Blueprint for a better profession

cats_yawnThe New York Times supposes that the silver lining to the mass layoffs at law firms across the company may be that “the legal world may be inspired to draw blueprints for the 21st century.” The Times editors’ imagination of what those blueprints may look like, however, is pretty much limited to salaries, fees, and law school tuition. Ho hum.

I hope our profession can think outside the box better than the Times editors. Lower fees, salaries, and hours are probably inevitable, given the glut of laid-off and new lawyers on the market, but lawyers must be willing to rethink more than just billing and salaries.

Most lawyers advertise the same, bill the same, and go after the same clients. There is plenty of room in the market for lawyers who use new fee structures, new ways to market their services, or who are looking to represent different clients. The current abundance of talent must drive innovation in the way we provide legal services, whether at large, public interest, or small firms, or in solo law practices.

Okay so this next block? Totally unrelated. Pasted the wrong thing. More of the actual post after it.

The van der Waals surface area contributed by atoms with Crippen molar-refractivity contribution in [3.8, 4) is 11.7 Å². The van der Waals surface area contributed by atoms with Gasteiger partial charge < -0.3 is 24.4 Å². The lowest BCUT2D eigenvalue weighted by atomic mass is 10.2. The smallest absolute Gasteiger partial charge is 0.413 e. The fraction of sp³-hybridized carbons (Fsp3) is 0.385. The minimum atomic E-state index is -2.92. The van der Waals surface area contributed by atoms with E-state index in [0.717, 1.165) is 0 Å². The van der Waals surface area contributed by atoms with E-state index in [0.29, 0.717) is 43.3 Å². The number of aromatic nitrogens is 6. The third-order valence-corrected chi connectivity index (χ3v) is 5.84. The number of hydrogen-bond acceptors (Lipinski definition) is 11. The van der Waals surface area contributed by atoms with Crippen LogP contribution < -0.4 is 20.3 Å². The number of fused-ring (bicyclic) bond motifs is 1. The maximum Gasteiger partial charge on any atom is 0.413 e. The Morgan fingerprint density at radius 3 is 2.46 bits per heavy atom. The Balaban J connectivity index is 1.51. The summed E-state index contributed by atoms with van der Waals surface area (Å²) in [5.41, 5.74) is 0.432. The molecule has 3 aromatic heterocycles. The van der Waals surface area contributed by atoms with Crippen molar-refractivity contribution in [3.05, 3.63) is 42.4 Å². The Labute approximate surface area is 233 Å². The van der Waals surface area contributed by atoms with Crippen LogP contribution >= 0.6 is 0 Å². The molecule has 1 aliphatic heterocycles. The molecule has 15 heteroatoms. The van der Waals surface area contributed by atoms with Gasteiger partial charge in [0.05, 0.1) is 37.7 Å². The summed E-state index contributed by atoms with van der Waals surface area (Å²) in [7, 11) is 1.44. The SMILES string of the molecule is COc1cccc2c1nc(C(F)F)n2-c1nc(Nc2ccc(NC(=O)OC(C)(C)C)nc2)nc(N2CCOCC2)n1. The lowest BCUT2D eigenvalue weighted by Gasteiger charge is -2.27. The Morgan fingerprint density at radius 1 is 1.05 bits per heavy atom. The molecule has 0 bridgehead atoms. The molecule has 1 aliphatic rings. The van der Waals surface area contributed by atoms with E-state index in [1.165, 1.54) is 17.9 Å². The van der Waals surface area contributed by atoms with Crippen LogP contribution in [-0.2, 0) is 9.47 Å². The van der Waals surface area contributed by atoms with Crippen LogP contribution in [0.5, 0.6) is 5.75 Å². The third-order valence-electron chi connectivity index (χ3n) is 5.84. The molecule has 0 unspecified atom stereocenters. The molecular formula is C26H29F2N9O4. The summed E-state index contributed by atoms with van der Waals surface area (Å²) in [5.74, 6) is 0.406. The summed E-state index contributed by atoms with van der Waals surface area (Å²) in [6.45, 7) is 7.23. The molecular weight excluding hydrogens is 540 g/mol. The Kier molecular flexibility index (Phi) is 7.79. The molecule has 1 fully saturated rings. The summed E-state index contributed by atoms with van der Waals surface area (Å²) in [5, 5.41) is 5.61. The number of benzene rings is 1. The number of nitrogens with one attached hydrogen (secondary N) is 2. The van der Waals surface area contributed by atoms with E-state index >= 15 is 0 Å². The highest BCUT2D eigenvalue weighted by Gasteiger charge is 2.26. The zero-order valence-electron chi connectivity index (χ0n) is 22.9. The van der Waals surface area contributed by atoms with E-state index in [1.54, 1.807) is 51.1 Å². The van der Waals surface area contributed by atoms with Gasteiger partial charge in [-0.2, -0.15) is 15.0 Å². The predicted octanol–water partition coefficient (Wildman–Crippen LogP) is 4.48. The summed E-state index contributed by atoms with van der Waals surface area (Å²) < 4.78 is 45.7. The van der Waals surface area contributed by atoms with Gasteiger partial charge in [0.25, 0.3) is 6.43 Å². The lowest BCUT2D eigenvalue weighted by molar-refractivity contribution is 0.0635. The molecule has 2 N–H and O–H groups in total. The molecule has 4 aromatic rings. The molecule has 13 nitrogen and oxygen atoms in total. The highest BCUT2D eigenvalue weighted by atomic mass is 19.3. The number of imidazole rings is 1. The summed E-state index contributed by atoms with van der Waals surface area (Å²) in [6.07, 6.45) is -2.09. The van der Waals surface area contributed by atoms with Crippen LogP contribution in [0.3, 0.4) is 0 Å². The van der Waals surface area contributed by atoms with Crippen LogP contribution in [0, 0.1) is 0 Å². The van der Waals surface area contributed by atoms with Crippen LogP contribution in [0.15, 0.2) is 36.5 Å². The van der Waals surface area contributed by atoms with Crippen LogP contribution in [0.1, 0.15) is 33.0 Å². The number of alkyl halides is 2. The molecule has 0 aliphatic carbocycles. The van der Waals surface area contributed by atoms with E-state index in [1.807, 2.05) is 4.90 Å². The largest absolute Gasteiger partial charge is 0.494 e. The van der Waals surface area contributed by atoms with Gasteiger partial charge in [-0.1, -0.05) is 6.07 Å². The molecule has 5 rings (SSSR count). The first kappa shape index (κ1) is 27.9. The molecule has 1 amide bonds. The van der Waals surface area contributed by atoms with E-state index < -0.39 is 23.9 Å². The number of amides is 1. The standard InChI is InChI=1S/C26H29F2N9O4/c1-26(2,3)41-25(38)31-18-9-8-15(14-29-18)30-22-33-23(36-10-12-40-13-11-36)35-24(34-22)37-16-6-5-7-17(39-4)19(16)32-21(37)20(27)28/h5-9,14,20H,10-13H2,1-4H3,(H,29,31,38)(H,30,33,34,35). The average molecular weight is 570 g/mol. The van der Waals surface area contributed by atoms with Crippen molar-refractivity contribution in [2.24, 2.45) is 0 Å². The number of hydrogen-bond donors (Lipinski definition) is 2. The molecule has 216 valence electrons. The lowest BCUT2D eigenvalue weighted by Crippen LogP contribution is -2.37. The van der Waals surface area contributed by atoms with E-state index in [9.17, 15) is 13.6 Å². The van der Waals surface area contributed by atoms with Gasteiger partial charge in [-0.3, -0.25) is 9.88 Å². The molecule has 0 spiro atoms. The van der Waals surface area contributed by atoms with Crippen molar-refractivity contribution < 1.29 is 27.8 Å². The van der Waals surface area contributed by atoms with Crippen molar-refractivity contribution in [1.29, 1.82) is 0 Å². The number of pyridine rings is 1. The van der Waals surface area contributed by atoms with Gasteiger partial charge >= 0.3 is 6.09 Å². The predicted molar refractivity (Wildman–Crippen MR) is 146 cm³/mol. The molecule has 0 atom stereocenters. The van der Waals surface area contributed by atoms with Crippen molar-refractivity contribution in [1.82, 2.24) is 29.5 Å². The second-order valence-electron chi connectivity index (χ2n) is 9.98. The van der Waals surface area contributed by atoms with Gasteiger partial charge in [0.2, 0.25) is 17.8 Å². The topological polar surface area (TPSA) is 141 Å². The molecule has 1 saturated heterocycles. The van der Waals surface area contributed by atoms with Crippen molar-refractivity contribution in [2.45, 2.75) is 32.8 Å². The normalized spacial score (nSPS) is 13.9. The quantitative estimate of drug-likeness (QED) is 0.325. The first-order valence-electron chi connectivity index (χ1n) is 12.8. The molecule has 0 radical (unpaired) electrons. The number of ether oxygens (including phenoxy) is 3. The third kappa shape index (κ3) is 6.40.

Innovation in the profession is what Lawyerist is all about. We will keep talking about what it means.

With the Downturn, It’s Time to Rethink the Legal Profession | New York Times

(photo: fofurasfelines)


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  • I was surprised that the NYT editorial didn’t address the issue of associate leverage. One of the biggest structural issues related to large law firm economics is determining the proper strategic balance of partner:associate ratios.

    It’s a tricky topic, and one that large firms analyze in many different ways.

    Here’s a comment I wrote on the topic to a post by Minnesota Lawyer: